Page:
Tuesday, October 13, 2015

For STEM Instructors, Impartial Observation May Bring Needed Perspective

In any professional pursuit, it is often very difficult to improve performance without some form of assessment from an impartial observer. Receiving feedback from a colleague who is knowledgeable, yet not so deeply entrenched in the everyday context or style of a practice is essential to genuinely assessing strengths and weaknesses.

Instructors of STEM courses can benefit from this practice as well. In fact, third party observation may be especially important for STEM professors. STEM material is notoriously difficult to learn, and because of the difficulty of the material, the difference between effective and ineffective teaching may be more noticeable and result in greater changes in performance compared to other fields. Asking a colleague to provide perspective by sitting in on a class and observing your teaching methods, without necessarily even providing evaluation, may be eye-opening for some instructors. Using a set of classroom observation protocols for undergraduate STEM courses is a step that can help instructors breathe fresh life into their communication of STEM material and provide students with a better learning experience. When instructors discover what beneficial or detrimental habits that they were previously unaware of, they can begin to take action and adjust their teaching style for the better.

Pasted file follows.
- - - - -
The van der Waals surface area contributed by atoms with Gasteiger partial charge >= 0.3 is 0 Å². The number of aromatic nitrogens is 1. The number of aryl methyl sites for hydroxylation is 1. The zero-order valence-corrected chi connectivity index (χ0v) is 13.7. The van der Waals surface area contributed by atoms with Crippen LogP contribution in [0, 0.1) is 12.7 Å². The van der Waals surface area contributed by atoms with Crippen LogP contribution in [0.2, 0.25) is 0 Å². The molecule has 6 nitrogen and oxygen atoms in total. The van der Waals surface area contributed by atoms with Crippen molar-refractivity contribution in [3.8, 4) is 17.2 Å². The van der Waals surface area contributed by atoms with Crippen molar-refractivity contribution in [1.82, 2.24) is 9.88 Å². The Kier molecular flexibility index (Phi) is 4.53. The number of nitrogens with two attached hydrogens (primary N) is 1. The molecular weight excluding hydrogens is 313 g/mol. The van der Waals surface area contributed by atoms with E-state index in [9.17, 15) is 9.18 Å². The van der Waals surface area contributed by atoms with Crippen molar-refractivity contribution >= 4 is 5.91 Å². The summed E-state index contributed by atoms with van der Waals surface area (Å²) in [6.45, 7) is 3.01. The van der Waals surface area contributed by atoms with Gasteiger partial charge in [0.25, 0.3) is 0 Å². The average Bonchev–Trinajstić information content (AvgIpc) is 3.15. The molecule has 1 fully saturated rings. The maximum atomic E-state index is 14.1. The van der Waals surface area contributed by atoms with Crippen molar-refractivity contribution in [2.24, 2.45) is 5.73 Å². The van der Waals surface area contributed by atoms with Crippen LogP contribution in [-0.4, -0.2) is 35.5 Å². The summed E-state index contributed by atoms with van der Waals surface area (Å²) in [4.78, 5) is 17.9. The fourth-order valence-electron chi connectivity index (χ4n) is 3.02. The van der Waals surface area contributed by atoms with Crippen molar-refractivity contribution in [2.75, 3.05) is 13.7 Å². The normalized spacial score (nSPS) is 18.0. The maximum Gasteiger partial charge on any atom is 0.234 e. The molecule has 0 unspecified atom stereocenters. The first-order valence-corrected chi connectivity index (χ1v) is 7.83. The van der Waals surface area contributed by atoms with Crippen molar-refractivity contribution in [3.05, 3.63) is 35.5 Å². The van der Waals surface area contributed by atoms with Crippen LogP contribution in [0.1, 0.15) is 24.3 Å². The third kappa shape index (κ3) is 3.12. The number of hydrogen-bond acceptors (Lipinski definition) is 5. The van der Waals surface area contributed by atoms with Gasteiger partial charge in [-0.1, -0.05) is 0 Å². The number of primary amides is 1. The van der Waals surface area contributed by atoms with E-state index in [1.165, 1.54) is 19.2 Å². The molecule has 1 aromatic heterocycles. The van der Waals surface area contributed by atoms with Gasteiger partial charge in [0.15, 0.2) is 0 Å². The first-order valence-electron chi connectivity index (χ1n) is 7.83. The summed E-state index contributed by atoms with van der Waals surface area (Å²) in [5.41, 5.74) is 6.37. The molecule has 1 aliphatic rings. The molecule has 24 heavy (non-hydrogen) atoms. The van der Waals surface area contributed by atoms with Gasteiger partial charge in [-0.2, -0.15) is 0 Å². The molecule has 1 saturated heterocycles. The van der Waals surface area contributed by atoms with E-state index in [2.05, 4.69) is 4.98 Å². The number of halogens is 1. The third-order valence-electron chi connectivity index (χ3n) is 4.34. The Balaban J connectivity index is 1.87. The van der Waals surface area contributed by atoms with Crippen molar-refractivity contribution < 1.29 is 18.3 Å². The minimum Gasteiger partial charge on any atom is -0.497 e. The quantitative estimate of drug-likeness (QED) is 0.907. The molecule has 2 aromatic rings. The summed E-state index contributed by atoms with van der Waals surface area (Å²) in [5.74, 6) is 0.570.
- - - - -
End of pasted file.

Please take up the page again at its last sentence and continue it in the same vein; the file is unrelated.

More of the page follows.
No comments:

Post a Comment